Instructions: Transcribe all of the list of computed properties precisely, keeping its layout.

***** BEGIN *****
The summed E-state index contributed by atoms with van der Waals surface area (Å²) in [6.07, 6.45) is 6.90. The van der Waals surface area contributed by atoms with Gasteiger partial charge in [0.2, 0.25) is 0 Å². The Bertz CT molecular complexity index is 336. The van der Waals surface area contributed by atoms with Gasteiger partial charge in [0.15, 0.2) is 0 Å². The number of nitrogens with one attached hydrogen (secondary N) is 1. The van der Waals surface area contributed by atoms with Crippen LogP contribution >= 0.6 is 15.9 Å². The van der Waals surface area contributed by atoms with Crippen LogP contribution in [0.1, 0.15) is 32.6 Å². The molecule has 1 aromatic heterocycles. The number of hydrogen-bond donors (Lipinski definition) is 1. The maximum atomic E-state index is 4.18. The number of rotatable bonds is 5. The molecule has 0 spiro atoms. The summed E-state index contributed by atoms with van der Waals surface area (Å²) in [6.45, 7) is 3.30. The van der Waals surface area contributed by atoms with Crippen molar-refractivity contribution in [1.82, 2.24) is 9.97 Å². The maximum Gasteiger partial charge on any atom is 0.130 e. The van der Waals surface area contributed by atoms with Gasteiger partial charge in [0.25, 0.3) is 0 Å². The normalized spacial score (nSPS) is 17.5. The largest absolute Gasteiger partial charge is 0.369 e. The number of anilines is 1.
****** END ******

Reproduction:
The summed E-state index contributed by atoms with van der Waals surface area (Å²) in [6.07, 6.45) is 6.90. The van der Waals surface area contributed by atoms with Gasteiger partial charge in [0.2, 0.25) is 0 Å². The Bertz CT molecular complexity index is 336. The van der Waals surface area contributed by atoms with Gasteiger partial charge in [0.15, 0.2) is 0 Å². The number of nitrogens with one attached hydrogen (secondary N) is 1. The van der Waals surface area contributed by atoms with Crippen LogP contribution >= 0.6 is 15.9 Å². The van der Waals surface area contributed by atoms with Crippen LogP contribution in [0.1, 0.15) is 32.6 Å². The molecule has 1 aromatic heterocycles. The number of hydrogen-bond donors (Lipinski definition) is 1. The maximum atomic E-state index is 4.18. The number of rotatable bonds is 5. The molecule has 0 spiro atoms. The summed E-state index contributed by atoms with van der Waals surface area (Å²) in [6.45, 7) is 3.30. The van der Waals surface area contributed by atoms with Crippen molar-refractivity contribution in [1.82, 2.24) is 9.97 Å². The maximum Gasteiger partial charge on any atom is 0.130 e. The van der Waals surface area contributed by atoms with Gasteiger partial charge in [0.25, 0.3) is 0 Å². The normalized spacial score (nSPS) is 17.5. The largest absolute Gasteiger partial charge is 0.369 e. The number of anilines is 1.